Although some studies involving patients with smaller tumors who were treated with NAC have reported no false-negative results, other studies involving patients with larger tumors who were treated with NAC have reported relatively high false-negative rates, ranging from 12% to 33% (Table 7). In the current study, 3 of 4 patients who had false-negative results had tumors that measured > 4 cm before NAC and that still measured > 3.5 cm after NAC. These findings suggest that large tumor size is associated with an increasing false-negative rate. It has been suggested that peritumoral and periareolar injections may be unable to reach all of the lymphatic channels from tumor tissue to the SLN in large tumors. It also has been speculated that the shrinkage of large tumors may lead to a more severe distortion of lymphatic channels.
Although 99mTc-sulfur colloid and 99mTc colloidal albumin typically are used in SLN biopsy, we used 99mTc-tin colloid. The particle size of 99mTc-tin colloid (range, 400–5000 nm) is larger than the particle size of 99mTc-sulfur colloid (range, 50–1000 nm) and much larger than the particle size of 99mTc colloidal albumin. It is difficult for a large-particle colloid to pass into the lymphatic channels; however, the use of such a colloid reduces the risk of labeling a nonsentinel lymph node, and once the colloid is trapped in a lymph node, it is retained for a relatively long time, allowing surgeons to detect the SLN readily using a γ-detection probe, even on the day following injection. We injected radiocolloid on the day before surgery. The advantages of this day-before injection method are that the background counts become very low and that more time is allowed for tracer migration to the SLNs. The high detection rate of SLNs in the current study appears to be attributable in part to the fact that 99mTc-tin colloid was injected on the day before surgery.
LSG is useful in that it can detect the lymphatic flow to extraaxillary lymph nodes, such as internal mammary and supraclavicular lymph nodes.24 In the current study, 15% of patients with successful LSG results had focal accumulations in the extraaxillary region. This frequency of LSG visualization of extraaxillary accumulations is greater, although not statistically significantly so, compared with the frequency observed among patients who were not treated with NAC (6%) in our previous report.21 Although the clinical significance of extraaxillary accumulations of radioactivity remains to be established, biopsy of such extraaxillary lymph nodes may be helpful in staging disease with more accuracy and making decisions regarding adjuvant chemotherapy and postoperative radiotherapy to the internal mammary and supraclavicular regions.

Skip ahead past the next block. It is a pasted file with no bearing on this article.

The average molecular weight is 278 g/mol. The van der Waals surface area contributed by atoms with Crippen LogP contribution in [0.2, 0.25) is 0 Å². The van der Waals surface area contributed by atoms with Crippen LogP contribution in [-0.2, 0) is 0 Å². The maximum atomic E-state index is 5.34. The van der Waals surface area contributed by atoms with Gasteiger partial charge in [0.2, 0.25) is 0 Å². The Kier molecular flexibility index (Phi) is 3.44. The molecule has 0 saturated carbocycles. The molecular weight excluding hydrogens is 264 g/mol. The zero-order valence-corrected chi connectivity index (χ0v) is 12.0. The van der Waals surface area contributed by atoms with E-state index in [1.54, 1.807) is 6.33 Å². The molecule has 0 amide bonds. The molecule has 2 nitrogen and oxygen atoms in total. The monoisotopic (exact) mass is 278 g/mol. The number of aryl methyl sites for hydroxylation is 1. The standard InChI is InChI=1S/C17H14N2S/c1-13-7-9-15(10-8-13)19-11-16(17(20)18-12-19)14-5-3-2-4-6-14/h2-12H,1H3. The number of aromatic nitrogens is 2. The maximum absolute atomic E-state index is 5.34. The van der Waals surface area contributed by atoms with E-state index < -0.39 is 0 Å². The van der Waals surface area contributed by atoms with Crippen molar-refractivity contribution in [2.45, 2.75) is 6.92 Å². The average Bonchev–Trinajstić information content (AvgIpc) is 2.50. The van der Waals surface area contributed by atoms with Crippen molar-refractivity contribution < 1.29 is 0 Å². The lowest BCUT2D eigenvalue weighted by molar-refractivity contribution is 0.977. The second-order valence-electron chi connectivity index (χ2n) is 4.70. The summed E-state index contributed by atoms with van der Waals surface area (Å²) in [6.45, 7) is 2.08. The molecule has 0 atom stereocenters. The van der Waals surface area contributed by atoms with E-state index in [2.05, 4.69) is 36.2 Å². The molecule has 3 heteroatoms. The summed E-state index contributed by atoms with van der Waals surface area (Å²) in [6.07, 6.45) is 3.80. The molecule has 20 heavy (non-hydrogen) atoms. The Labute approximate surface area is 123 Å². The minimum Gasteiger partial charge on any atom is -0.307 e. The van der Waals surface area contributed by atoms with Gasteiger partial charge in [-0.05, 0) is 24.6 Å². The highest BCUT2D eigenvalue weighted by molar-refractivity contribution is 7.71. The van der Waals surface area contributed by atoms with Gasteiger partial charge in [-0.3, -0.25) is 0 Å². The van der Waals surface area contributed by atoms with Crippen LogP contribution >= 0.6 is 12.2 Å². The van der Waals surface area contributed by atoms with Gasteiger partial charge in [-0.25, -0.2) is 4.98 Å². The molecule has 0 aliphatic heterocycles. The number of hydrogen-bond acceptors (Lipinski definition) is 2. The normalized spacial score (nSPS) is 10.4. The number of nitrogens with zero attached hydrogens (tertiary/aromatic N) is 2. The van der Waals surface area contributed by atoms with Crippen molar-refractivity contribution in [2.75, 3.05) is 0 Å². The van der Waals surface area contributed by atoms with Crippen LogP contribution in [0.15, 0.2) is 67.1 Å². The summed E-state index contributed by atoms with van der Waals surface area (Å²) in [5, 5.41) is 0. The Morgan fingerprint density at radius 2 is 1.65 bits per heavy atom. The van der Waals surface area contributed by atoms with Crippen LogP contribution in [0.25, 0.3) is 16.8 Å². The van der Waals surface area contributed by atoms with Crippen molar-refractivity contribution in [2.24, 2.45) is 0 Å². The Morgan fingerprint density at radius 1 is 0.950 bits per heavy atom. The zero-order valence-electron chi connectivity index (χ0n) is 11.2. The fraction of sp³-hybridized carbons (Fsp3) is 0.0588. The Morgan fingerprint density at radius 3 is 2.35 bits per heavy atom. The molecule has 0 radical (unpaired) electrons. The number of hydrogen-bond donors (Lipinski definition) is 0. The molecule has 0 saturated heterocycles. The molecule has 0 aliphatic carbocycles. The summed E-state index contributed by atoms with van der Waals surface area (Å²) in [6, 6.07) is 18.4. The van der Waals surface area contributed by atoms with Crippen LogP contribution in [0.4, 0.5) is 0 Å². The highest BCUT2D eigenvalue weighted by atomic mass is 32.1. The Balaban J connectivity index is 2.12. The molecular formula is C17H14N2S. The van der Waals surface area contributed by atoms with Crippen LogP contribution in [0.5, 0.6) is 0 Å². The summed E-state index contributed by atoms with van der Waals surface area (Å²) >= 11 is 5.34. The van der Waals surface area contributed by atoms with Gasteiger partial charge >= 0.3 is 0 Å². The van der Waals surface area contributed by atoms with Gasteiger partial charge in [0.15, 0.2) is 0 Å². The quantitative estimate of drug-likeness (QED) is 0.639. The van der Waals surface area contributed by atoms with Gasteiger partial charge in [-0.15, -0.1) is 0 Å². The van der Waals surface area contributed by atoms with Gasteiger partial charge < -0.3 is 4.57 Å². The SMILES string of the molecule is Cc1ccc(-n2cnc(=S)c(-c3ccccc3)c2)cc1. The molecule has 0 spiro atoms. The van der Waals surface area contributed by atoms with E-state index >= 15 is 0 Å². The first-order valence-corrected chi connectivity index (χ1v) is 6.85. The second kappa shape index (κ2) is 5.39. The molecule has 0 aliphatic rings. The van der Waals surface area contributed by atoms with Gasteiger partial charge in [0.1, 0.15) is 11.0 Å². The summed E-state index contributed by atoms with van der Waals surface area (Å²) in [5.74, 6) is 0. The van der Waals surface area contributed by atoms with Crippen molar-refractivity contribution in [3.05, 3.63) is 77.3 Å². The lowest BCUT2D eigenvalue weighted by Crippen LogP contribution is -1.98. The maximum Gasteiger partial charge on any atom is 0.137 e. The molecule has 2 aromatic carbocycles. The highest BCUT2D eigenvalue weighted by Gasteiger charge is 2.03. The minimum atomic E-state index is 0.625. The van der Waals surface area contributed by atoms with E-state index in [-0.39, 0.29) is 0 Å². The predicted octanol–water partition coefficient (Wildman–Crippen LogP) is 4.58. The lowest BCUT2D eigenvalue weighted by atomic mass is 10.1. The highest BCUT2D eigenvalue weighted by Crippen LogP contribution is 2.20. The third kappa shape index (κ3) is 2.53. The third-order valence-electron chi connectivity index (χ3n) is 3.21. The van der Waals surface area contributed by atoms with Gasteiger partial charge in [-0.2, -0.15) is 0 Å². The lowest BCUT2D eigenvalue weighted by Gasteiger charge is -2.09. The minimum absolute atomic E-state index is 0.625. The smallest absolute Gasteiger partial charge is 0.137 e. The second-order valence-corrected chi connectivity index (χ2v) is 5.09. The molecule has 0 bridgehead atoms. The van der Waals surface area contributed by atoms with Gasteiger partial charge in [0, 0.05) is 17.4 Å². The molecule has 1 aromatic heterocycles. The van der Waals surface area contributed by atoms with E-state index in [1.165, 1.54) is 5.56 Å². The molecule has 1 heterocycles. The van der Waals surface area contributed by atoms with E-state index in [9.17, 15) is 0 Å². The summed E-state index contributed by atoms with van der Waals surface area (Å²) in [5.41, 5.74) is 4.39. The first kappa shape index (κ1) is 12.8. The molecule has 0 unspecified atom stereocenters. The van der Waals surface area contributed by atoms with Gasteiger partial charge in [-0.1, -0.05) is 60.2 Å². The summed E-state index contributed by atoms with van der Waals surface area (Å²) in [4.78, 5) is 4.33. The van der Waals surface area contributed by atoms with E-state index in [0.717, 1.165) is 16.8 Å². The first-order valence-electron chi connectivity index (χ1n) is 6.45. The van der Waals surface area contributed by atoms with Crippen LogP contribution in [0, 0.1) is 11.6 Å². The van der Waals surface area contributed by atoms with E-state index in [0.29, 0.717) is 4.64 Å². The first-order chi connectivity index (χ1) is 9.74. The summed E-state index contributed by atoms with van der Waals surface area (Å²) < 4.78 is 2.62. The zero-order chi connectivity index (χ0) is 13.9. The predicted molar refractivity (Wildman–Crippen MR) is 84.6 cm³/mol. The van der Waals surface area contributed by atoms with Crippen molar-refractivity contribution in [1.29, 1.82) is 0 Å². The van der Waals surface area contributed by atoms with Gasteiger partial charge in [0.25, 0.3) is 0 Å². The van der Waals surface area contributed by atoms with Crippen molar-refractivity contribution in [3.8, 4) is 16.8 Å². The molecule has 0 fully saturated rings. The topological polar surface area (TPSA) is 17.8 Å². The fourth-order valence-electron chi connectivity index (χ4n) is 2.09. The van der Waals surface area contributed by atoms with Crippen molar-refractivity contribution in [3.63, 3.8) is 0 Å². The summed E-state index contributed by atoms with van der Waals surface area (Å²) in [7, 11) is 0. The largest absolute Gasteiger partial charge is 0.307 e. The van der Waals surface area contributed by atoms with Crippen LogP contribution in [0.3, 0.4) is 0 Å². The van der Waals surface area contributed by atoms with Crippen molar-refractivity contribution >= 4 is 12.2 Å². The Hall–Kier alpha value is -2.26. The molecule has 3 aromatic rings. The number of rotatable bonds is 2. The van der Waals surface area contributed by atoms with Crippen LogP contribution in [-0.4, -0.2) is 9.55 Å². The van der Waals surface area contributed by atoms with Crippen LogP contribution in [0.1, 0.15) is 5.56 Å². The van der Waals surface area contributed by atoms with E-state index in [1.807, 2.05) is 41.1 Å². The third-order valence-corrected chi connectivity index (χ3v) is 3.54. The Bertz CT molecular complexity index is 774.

In conclusion, the results of the current study suggest that SLN biopsy after NAC using periareolar injection of radiocolloid is feasible and can predict axillary lymph node status with high accuracy for patients with clinically negative lymph node status both before and after NAC. Patients who have had their axillary lymph node status downstaged from positive to negative and patients with large tumors are not appropriate candidates for SLN biopsy. Further studies involving larger numbers of patients will be required to fully establish the feasibility and accuracy of SLN biopsy for patients with breast carcinoma who have been treated with NAC.
The authors thank nuclear medicine technologists Yukio Nakamura and Michihiro Sasagaki for their dedication and expertise in performing lymphoscintigraphy in the current study.